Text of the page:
Summary of Acts 27:1-26:
Paul and his companions (267 men in total) boarded a ship for Rome. Julius, a Roman centurion, was in charge. They landed in Sidon where Paul was allowed to meet his friends and receive supplies from them. Then they pass Cyprus with heavy winds keeping them from landing and out across the sea to Myra in Lycia.
They switched ships and sailed until Cnidus. The wind was still blowing hard as they made their way to Fair Havens on the island of Crete. Much time had been lost and it was now Autumn where winds blew incessantly over the Mediterranean. Paul advised the centurion to stay in Crete for the winter but he was ignored.
They set sail and a huge northeaster swept down from the island, catching the ship, and pushing it along. The men had to throw the ship’s cargo and tackle overboard and they drifted for days, losing hope of being saved.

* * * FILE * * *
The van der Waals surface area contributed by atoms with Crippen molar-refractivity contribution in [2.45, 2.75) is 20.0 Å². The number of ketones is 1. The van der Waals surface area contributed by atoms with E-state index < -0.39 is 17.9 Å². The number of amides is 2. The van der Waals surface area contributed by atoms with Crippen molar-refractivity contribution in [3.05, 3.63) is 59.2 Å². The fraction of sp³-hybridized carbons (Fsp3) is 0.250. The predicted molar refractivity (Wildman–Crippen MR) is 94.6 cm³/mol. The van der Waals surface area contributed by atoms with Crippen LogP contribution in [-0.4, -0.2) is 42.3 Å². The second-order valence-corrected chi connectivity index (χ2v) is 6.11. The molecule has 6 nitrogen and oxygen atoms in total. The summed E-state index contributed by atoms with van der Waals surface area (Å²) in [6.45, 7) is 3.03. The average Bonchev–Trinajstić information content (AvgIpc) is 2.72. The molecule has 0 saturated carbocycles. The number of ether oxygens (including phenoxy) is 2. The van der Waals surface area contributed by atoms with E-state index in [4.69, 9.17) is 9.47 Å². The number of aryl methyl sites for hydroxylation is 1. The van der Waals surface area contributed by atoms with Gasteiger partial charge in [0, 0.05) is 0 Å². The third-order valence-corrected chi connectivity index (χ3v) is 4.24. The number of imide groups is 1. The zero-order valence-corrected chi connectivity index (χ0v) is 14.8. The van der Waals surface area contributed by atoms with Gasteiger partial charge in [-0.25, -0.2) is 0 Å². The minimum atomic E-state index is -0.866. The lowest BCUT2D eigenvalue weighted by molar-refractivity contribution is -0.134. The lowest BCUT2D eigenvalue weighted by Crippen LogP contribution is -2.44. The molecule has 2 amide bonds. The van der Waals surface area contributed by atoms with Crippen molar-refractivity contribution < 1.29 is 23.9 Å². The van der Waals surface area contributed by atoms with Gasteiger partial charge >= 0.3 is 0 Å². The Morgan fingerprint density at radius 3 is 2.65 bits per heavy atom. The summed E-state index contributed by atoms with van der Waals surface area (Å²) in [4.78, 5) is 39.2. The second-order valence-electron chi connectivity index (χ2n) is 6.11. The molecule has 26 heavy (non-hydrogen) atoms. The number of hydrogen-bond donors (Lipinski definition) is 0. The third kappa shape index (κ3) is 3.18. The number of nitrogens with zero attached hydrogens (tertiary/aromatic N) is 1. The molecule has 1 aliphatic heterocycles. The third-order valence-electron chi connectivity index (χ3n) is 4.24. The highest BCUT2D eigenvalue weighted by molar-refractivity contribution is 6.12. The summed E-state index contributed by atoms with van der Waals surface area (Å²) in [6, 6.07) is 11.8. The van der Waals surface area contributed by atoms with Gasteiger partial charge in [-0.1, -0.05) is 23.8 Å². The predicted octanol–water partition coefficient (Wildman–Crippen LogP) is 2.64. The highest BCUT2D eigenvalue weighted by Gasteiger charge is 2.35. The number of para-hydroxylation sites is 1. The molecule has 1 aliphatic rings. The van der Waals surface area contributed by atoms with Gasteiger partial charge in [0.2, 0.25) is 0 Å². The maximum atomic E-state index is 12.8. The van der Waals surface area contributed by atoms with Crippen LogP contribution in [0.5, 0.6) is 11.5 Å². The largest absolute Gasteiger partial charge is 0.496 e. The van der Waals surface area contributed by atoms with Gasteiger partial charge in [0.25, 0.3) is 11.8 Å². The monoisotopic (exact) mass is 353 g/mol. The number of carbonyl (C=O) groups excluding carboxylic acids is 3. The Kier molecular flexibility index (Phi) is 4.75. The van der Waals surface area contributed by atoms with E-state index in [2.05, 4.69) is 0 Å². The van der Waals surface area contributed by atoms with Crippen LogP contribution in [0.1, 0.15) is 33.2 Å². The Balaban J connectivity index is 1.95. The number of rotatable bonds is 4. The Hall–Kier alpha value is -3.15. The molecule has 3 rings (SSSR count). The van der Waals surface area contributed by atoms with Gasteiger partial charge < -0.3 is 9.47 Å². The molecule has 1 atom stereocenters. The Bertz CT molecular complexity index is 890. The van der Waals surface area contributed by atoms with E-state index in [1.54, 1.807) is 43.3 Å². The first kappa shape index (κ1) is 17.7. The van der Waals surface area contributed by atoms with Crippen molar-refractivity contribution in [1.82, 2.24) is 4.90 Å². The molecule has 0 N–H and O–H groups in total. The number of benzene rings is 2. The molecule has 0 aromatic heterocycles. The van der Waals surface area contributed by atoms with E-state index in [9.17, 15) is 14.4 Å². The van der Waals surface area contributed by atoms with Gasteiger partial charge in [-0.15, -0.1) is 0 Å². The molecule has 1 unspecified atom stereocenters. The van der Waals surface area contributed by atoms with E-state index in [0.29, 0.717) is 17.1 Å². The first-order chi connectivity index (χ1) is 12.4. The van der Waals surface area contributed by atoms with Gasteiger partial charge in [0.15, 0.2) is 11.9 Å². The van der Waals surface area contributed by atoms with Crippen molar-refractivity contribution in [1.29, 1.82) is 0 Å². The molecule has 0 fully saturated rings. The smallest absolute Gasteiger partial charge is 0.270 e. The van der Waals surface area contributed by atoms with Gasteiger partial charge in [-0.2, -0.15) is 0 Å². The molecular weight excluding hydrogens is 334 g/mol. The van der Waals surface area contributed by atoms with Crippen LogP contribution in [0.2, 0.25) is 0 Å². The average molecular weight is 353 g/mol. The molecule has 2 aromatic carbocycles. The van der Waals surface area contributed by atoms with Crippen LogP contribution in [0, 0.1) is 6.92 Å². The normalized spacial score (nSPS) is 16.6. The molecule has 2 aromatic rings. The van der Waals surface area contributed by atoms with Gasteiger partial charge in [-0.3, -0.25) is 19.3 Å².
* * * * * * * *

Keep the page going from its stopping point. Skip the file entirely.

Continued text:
Paul then tells the men to take heart for they will be saved and only the ship and cargo will be lost (he tells them this after he says “I told you so.”). An angel of God stood beside him and told him he and the crew would make it safely to Rome because he had to stand trial, but that they would run aground on some island.
BSF Study Questions Acts Lesson 27, Day 2: Acts 27:1-26
3) Paul was warning the sailors to listen to him because he had been visited by the Angel of the Lord and that he had been given a foresight of what would happen. He was ignored.
4) He tells them that they will live through this crisis because God told them that they would.
5) Personal Question. My answer: God intends for Paul to get to Rome one way or another. The storms give God an opportunity through Paul to predict the future and hopefully get some to believe when it comes true.
Conclusions BSF Study Questions Acts Lesson 27, Day 2: Acts 27:1-26